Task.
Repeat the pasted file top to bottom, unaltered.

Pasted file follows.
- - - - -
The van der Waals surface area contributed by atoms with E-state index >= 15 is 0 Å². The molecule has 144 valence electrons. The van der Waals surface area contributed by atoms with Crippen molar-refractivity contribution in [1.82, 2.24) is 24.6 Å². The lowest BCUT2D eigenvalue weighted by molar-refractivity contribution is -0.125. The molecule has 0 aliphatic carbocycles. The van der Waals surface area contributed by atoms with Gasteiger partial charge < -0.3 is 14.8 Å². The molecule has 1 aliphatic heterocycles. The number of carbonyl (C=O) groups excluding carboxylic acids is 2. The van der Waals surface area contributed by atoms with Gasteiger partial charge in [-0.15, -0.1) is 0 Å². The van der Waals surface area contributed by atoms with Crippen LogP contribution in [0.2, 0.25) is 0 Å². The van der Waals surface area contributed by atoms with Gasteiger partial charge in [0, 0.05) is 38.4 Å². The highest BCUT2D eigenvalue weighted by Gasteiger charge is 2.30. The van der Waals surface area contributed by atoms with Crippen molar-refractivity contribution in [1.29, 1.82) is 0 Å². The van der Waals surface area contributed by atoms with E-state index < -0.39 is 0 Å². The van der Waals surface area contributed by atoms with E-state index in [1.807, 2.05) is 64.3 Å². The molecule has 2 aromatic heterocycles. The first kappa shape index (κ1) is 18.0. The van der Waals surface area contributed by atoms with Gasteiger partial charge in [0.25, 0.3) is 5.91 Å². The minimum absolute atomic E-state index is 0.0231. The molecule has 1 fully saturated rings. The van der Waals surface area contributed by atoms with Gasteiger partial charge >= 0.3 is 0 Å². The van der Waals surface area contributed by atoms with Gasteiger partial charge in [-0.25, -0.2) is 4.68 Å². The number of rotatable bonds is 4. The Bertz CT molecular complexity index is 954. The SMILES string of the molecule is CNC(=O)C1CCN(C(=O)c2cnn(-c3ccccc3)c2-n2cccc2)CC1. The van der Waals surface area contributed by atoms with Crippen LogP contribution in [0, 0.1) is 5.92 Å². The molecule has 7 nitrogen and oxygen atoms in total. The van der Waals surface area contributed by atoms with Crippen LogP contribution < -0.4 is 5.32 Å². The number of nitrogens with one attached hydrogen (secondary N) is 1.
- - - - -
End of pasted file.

The van der Waals surface area contributed by atoms with E-state index >= 15 is 0 Å². The molecule has 144 valence electrons. The van der Waals surface area contributed by atoms with Crippen molar-refractivity contribution in [1.82, 2.24) is 24.6 Å². The lowest BCUT2D eigenvalue weighted by molar-refractivity contribution is -0.125. The molecule has 0 aliphatic carbocycles. The van der Waals surface area contributed by atoms with Gasteiger partial charge < -0.3 is 14.8 Å². The molecule has 1 aliphatic heterocycles. The number of carbonyl (C=O) groups excluding carboxylic acids is 2. The van der Waals surface area contributed by atoms with Gasteiger partial charge in [-0.15, -0.1) is 0 Å². The van der Waals surface area contributed by atoms with Crippen LogP contribution in [0.2, 0.25) is 0 Å². The van der Waals surface area contributed by atoms with Gasteiger partial charge in [0, 0.05) is 38.4 Å². The highest BCUT2D eigenvalue weighted by Gasteiger charge is 2.30. The van der Waals surface area contributed by atoms with Crippen molar-refractivity contribution in [1.29, 1.82) is 0 Å². The van der Waals surface area contributed by atoms with E-state index < -0.39 is 0 Å². The van der Waals surface area contributed by atoms with E-state index in [1.807, 2.05) is 64.3 Å². The molecule has 2 aromatic heterocycles. The first kappa shape index (κ1) is 18.0. The van der Waals surface area contributed by atoms with Gasteiger partial charge in [0.25, 0.3) is 5.91 Å². The minimum absolute atomic E-state index is 0.0231. The molecule has 1 fully saturated rings. The van der Waals surface area contributed by atoms with Gasteiger partial charge >= 0.3 is 0 Å². The van der Waals surface area contributed by atoms with Gasteiger partial charge in [-0.25, -0.2) is 4.68 Å². The number of rotatable bonds is 4. The Bertz CT molecular complexity index is 954. The SMILES string of the molecule is CNC(=O)C1CCN(C(=O)c2cnn(-c3ccccc3)c2-n2cccc2)CC1. The van der Waals surface area contributed by atoms with Crippen LogP contribution in [0, 0.1) is 5.92 Å². The molecule has 7 nitrogen and oxygen atoms in total. The van der Waals surface area contributed by atoms with Crippen LogP contribution < -0.4 is 5.32 Å². The number of nitrogens with one attached hydrogen (secondary N) is 1.